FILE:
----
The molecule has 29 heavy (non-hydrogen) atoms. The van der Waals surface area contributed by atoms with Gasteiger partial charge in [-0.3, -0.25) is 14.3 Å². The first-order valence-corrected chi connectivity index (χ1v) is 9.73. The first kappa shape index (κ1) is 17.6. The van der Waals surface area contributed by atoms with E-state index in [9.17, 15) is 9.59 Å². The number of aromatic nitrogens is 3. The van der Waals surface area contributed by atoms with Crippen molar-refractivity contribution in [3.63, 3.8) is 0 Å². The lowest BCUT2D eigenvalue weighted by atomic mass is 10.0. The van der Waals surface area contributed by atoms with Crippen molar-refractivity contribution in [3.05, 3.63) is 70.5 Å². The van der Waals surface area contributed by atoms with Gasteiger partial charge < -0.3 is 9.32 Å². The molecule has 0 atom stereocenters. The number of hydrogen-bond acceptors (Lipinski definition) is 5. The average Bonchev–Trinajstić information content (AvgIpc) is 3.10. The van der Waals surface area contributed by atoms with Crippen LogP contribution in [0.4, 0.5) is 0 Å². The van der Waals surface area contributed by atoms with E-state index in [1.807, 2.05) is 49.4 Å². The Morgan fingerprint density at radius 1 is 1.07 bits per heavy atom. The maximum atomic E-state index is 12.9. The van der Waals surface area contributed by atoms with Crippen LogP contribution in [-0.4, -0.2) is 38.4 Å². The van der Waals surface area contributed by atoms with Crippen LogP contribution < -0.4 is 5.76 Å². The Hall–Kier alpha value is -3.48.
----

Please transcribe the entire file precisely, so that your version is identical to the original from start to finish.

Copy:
The molecule has 29 heavy (non-hydrogen) atoms. The van der Waals surface area contributed by atoms with Gasteiger partial charge in [-0.3, -0.25) is 14.3 Å². The first-order valence-corrected chi connectivity index (χ1v) is 9.73. The first kappa shape index (κ1) is 17.6. The van der Waals surface area contributed by atoms with E-state index in [9.17, 15) is 9.59 Å². The number of aromatic nitrogens is 3. The van der Waals surface area contributed by atoms with Crippen molar-refractivity contribution in [3.63, 3.8) is 0 Å². The lowest BCUT2D eigenvalue weighted by atomic mass is 10.0. The van der Waals surface area contributed by atoms with Crippen molar-refractivity contribution in [3.05, 3.63) is 70.5 Å². The van der Waals surface area contributed by atoms with Gasteiger partial charge < -0.3 is 9.32 Å². The molecule has 0 atom stereocenters. The number of hydrogen-bond acceptors (Lipinski definition) is 5. The average Bonchev–Trinajstić information content (AvgIpc) is 3.10. The van der Waals surface area contributed by atoms with Crippen LogP contribution in [0.4, 0.5) is 0 Å². The van der Waals surface area contributed by atoms with E-state index in [1.807, 2.05) is 49.4 Å². The Morgan fingerprint density at radius 1 is 1.07 bits per heavy atom. The maximum atomic E-state index is 12.9. The van der Waals surface area contributed by atoms with Crippen LogP contribution in [-0.4, -0.2) is 38.4 Å². The van der Waals surface area contributed by atoms with Crippen LogP contribution < -0.4 is 5.76 Å². The Hall–Kier alpha value is -3.48.